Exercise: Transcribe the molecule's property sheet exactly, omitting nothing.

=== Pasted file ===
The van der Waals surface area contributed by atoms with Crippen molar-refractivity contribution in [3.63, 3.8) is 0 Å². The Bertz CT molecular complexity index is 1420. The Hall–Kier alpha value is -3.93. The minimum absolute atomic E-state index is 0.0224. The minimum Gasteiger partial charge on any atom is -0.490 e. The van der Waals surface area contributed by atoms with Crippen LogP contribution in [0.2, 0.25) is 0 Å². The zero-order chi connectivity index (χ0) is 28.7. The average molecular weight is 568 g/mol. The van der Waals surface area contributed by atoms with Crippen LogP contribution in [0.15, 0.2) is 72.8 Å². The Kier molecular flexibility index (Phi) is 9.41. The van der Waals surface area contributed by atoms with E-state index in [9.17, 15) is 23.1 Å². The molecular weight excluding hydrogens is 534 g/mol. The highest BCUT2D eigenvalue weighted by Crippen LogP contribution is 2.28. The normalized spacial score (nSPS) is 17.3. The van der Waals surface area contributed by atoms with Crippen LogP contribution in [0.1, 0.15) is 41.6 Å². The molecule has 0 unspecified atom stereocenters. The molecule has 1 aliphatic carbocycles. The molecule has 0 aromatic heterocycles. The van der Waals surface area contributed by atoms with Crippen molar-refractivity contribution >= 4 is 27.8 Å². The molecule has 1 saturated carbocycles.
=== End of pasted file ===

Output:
The van der Waals surface area contributed by atoms with Crippen molar-refractivity contribution in [3.63, 3.8) is 0 Å². The Bertz CT molecular complexity index is 1420. The Hall–Kier alpha value is -3.93. The minimum absolute atomic E-state index is 0.0224. The minimum Gasteiger partial charge on any atom is -0.490 e. The van der Waals surface area contributed by atoms with Crippen LogP contribution in [0.2, 0.25) is 0 Å². The zero-order chi connectivity index (χ0) is 28.7. The average molecular weight is 568 g/mol. The van der Waals surface area contributed by atoms with Crippen LogP contribution in [0.15, 0.2) is 72.8 Å². The Kier molecular flexibility index (Phi) is 9.41. The van der Waals surface area contributed by atoms with E-state index in [9.17, 15) is 23.1 Å². The molecular weight excluding hydrogens is 534 g/mol. The highest BCUT2D eigenvalue weighted by Crippen LogP contribution is 2.28. The normalized spacial score (nSPS) is 17.3. The van der Waals surface area contributed by atoms with Crippen LogP contribution in [0.1, 0.15) is 41.6 Å². The molecule has 0 unspecified atom stereocenters. The molecule has 1 aliphatic carbocycles. The molecule has 0 aromatic heterocycles. The van der Waals surface area contributed by atoms with Crippen molar-refractivity contribution >= 4 is 27.8 Å². The molecule has 1 saturated carbocycles.